SATURDAY 9 SEPTEMBER 6:30AM AT DAWN
AROUND THE SACRED FIRE IN THE BACKYARD AT FIRSTONTARIO PERFORMING ARTS CENTRE
A sacred fire will burn each day from dawn to dusk in the backyard of the PAC during this year’s Celebration of Nations.
Each morning, a Sunrise Ceremony will take place each day as an opportunity to greet the sun as it rises to begin a new day and to give thanks for another day of life.
Saturday’s ceremony will be led by Grandmother Marie and Elder Albert Choken.
Marie Jones is a Mohawk traditional woman born on the Six Nations Territory, Turtle Clan and raised in the fruit belt of Niagara. She comes from a long line of traditional women on both sides of her parents, is considered a knowledge keeper. Marie comes from a large blended family of 14 children, is a Tota not only to her immediate family, but also to the Indigenous community of Niagara. She walks in the footsteps of her mother, serving her community.
Anishinaabe Elder Albert Choken, Menay-Noose (male Poplar tree man)
Thunderbird Clan from Lake Manitoba First Nation.
Albert is a speaker of Anishinaabemowin and knows symbols, tribe recognition, tattoos, colours so that despite language barriers he would know how to communicate. Currently Albert is a conductor and carrier of ceremonies: Fasting, vision quest and holder of piercing ceremony, sweat lodge, pipe carrier, rain dance, drum, clan teachings, big foot ceremony, naming ceremony and knowledge keeper. Albert is a survivor of Canada’s residential school system.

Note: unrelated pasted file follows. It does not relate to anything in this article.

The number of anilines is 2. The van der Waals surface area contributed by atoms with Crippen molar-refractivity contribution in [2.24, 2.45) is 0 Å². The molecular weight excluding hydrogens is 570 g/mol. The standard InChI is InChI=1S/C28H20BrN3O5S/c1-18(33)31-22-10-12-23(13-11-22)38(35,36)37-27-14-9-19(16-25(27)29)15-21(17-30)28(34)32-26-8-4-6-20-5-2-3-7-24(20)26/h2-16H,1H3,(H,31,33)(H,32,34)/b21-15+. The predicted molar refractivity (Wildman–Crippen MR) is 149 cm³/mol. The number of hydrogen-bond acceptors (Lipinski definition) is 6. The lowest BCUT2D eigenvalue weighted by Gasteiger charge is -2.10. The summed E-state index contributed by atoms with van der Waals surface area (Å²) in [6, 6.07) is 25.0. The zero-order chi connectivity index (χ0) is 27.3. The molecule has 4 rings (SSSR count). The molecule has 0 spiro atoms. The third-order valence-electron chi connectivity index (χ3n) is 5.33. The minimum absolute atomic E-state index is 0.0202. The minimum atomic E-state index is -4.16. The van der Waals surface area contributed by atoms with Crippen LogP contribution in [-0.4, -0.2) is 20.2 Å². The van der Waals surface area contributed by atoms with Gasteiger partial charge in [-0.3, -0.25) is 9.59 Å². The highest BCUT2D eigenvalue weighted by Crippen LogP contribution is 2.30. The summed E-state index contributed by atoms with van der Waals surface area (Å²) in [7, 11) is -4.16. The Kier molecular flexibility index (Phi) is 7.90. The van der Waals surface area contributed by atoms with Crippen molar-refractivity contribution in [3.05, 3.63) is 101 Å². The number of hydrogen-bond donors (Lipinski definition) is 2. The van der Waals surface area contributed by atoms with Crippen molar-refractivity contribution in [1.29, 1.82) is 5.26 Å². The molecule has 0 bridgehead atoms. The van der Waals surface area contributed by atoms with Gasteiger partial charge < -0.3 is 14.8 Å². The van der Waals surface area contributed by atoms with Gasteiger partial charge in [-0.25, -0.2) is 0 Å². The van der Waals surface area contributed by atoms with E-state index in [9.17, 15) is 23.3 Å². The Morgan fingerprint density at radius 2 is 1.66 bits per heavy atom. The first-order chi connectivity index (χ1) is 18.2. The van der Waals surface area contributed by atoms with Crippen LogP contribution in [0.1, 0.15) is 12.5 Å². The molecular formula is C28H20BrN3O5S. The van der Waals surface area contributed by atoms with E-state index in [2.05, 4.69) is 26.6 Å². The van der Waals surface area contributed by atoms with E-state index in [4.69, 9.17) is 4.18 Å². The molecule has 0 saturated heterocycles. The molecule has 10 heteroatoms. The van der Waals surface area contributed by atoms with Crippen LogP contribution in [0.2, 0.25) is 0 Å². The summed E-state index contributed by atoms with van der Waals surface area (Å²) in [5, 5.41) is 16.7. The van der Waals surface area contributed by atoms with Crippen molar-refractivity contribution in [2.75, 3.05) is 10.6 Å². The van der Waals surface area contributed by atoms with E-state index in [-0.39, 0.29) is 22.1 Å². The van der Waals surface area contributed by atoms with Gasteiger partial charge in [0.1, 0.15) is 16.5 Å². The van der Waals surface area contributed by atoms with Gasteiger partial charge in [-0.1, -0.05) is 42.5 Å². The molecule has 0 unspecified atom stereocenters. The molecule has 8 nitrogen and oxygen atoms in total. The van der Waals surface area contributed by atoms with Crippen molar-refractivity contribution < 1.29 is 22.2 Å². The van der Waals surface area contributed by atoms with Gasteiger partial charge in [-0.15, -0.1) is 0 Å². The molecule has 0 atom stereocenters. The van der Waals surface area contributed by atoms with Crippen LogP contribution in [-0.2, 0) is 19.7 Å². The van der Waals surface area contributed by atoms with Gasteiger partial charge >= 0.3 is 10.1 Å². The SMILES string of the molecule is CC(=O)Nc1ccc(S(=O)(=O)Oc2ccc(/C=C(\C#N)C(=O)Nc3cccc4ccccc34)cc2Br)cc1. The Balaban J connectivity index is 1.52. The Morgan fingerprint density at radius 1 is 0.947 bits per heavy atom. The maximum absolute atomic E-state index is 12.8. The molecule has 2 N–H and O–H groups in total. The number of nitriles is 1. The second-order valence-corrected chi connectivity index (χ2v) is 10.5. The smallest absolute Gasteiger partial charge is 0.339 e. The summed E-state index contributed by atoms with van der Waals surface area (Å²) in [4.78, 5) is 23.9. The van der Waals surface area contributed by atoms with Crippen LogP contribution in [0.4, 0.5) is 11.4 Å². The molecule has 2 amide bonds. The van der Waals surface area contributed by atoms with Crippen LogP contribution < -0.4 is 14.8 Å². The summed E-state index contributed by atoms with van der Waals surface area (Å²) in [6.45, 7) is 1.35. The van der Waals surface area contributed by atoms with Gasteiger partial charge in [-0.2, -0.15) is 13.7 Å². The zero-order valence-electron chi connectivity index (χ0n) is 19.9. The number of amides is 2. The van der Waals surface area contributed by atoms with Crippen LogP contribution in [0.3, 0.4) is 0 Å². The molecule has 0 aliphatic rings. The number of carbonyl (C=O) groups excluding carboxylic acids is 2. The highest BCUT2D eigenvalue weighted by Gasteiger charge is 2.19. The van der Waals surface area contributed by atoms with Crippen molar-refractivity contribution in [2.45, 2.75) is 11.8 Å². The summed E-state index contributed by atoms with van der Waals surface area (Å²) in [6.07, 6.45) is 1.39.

Albert is a cultural icon in his community and spends his time helping troubled Indigenous men and youth. “We teach them respect and forgiveness. Teach a man those two things and wherever they go in life they’ll be alright”.
Helping Indigenous youth and men is essential in dealing with the wounds of the past and current traumas that remain from the residential school system. “Today we take care of our youth and we are trying to fix everything so we can all live as one again. In the beginning we lived as one, we were all given equal gifts.” No stranger to troubles that confront Indigenous youth, as a child Albert was taken from his family, cutting him off from his culture, language, family and traditions. This is what drives Albert to do the work he does today.
Grandmother Marie, Elder Albert Choken